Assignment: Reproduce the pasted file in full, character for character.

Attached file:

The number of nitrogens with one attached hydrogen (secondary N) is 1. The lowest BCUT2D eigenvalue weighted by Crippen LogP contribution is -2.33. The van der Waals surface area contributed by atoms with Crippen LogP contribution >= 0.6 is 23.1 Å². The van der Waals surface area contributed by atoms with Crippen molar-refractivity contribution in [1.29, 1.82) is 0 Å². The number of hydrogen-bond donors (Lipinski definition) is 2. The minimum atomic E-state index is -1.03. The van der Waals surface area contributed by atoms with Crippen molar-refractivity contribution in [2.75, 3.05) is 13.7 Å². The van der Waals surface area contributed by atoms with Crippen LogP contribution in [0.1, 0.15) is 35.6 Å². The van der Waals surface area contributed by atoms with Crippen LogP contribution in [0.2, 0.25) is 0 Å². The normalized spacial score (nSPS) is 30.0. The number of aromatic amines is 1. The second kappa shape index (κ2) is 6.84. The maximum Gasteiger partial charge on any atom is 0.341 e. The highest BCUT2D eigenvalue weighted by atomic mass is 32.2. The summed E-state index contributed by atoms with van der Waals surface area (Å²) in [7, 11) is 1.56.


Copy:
The number of nitrogens with one attached hydrogen (secondary N) is 1. The lowest BCUT2D eigenvalue weighted by Crippen LogP contribution is -2.33. The van der Waals surface area contributed by atoms with Crippen LogP contribution >= 0.6 is 23.1 Å². The van der Waals surface area contributed by atoms with Crippen molar-refractivity contribution in [1.29, 1.82) is 0 Å². The number of hydrogen-bond donors (Lipinski definition) is 2. The minimum atomic E-state index is -1.03. The van der Waals surface area contributed by atoms with Crippen molar-refractivity contribution in [2.75, 3.05) is 13.7 Å². The van der Waals surface area contributed by atoms with Crippen LogP contribution in [0.1, 0.15) is 35.6 Å². The van der Waals surface area contributed by atoms with Crippen LogP contribution in [0.2, 0.25) is 0 Å². The normalized spacial score (nSPS) is 30.0. The number of aromatic amines is 1. The second kappa shape index (κ2) is 6.84. The maximum Gasteiger partial charge on any atom is 0.341 e. The highest BCUT2D eigenvalue weighted by atomic mass is 32.2. The summed E-state index contributed by atoms with van der Waals surface area (Å²) in [7, 11) is 1.56.